Many media reports have contained alarmist headlines relating to the obligation of all companies to amend their MOIs before 30 April 2013, and warning of dire consequences and severe penalties for failure to do so - the only penalty incurred is a filing fee of R250 (filing prior to 30 April 2013 was free of charge)!

On 9 May 2012 CIPC issued Practice Note 1 of 2012. This practice note made it clear that there is no obligation to amend pre-existing Articles of Association (deemed MOI) before 30 April 2013 but emphasizes that if, after the two year period, no amendment has been effected, then the Act would supercede any conflicting provision in the MOI. After 30 April 2013, the existing MOI will continue to be of force and effect but only to the extent that it is not in conflict with the Act.

The above commentary is particularly pertinent to shareholder meetings convened in terms of the new Companies Act 71/2008. Section 64(2) provides that a company's MOI may specify a higher or lower percentage than 25% quorum (effectively an “alterable “provision. Section 64(3), however emphasizes a minimum physical quorum of three shareholders (if a company has more than two shareholders)). Furthermore, Schedule 5 of the Act (transitional provisions) states that despite anything to the contrary in a company's MOI (unalterable provision), the provisions of the Act shall apply to, inter alia, meetings of shareholders (item 7(5)). This provision does not alter the “alterable provision” character of the quorum requirement in Section 64(2).

Note: Table B of the 1973 Act (which many private companies incorporated under the 1973 Act had adopted) contains an Article (Number 36) dealing with quorums at shareholder meetings, specifying two members or, in the case of a company with one member, such member.

Another provision in the old Table B, which caused much consternation was clause 95 which required “an auditor to be appointed in accordance with Chapter X of the Act”; this clause could not have application after 1 May 2011, being in conflict with the new Act and Regulations which specifically deal with the new “selective” audit regime applicable after 1 May 2011.

The new Act specifically recognises shareholders' agreements. In terms of section 15(7) of the new Act, shareholders of a company may enter into any agreement with one another concerning any matter relating to the company, but such agreement must be consistent with the new Act and the company's MOI. Any provision which is inconsistent with the new Act or the company's MOI will be void to the extent of the inconsistency.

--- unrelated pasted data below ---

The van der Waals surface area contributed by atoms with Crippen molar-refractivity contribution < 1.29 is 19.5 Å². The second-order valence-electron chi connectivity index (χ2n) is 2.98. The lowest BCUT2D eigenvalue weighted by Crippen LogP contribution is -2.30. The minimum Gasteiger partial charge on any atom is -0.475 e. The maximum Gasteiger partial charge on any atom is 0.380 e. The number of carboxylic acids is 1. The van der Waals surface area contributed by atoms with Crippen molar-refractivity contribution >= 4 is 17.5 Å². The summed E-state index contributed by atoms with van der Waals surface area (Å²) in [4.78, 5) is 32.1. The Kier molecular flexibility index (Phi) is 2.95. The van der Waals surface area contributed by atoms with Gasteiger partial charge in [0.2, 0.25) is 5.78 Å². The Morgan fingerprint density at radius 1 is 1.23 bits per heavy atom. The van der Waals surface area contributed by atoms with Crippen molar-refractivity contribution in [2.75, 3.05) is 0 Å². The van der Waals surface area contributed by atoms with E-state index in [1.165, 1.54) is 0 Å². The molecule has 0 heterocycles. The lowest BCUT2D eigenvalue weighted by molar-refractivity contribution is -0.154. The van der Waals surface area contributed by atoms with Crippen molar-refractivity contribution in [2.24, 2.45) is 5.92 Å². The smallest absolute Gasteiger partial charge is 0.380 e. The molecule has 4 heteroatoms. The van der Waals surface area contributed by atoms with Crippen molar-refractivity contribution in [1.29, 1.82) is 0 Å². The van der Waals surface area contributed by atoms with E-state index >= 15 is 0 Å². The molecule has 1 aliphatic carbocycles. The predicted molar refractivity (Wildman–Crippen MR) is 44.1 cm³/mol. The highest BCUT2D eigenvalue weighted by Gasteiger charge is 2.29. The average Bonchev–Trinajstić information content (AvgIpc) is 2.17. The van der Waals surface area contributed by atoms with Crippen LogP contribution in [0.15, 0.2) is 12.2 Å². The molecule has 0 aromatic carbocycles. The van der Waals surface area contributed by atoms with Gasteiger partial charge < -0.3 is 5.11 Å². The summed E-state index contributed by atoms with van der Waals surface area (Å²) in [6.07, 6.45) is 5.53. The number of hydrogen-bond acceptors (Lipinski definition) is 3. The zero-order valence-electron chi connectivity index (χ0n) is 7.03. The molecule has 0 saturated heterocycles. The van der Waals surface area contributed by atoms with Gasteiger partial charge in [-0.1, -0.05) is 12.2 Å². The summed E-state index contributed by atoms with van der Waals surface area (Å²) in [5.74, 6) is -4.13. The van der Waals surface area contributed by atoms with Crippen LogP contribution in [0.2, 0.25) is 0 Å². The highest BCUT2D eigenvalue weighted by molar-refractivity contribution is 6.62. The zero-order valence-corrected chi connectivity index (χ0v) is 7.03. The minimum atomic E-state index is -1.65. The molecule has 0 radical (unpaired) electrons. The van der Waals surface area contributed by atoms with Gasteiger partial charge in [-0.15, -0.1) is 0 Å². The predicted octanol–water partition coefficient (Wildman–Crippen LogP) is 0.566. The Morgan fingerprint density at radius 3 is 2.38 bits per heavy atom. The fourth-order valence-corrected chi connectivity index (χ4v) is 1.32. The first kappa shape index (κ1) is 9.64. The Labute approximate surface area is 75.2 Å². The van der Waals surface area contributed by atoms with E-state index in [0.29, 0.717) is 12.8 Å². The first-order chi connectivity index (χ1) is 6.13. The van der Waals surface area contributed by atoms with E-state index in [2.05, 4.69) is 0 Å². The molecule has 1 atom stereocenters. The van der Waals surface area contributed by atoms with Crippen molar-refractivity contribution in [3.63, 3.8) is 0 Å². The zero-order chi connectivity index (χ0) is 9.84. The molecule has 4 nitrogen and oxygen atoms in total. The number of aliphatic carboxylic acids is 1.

In terms of the transitional arrangements, however, a shareholders' agreement adopted by shareholders of a pre-existing company before 1 May 2011 will have the same force and effect despite section 15(7), until 30 April 2013 or until changed, and after 1 May 2013, only to the extent that it is consistent with the new Act and the company's MOI.

Should any matters in a pre-existing shareholders' agreement be classified as alterable or non-alterable provisions within the new Act, it will not be possible to regulate these matters in a shareholders' agreement, because non–alterable provisions cannot be altered and alterable provisions can only be altered in the company's MOI.

Note: JSE-Listed companies were obliged to have harmonised their MOIs with both the new Act and the Listings Requirements by 30 April 2013.

Joel Wolpert, Technical Adviser, CSSA

Key dates
Enrolment closing date 31 March
De-registration date 12 April
Examination dates 20 May to 24 May
Results release 12 July
Graduation 2 September
Premier Corporate Governance Conference 11 & 12 September
Annual Report Awards 14 November

Issue 01
March 2013

In this issue

• CEO's message
• Recognition by SAQA
• CoSec knowledge
  sharing interface

• Members on the move
• Students in the spotlight
• IDM launches CSSA
  programmes in

• From the Technical
  Adviser's desk

• Key Dates

Caryn Maitland
Pat Mahony
Tim Anderson
Dianne Seccombe
Caryn Maitland

Exams begin

Results released

Visit our website

This is the first edition of the Chartered Secretaries Southern Africa eZine 2013. Should you have any suggestions or specific information you would like included in future editions, please revert to Janine Kusters, membership and marketing manager,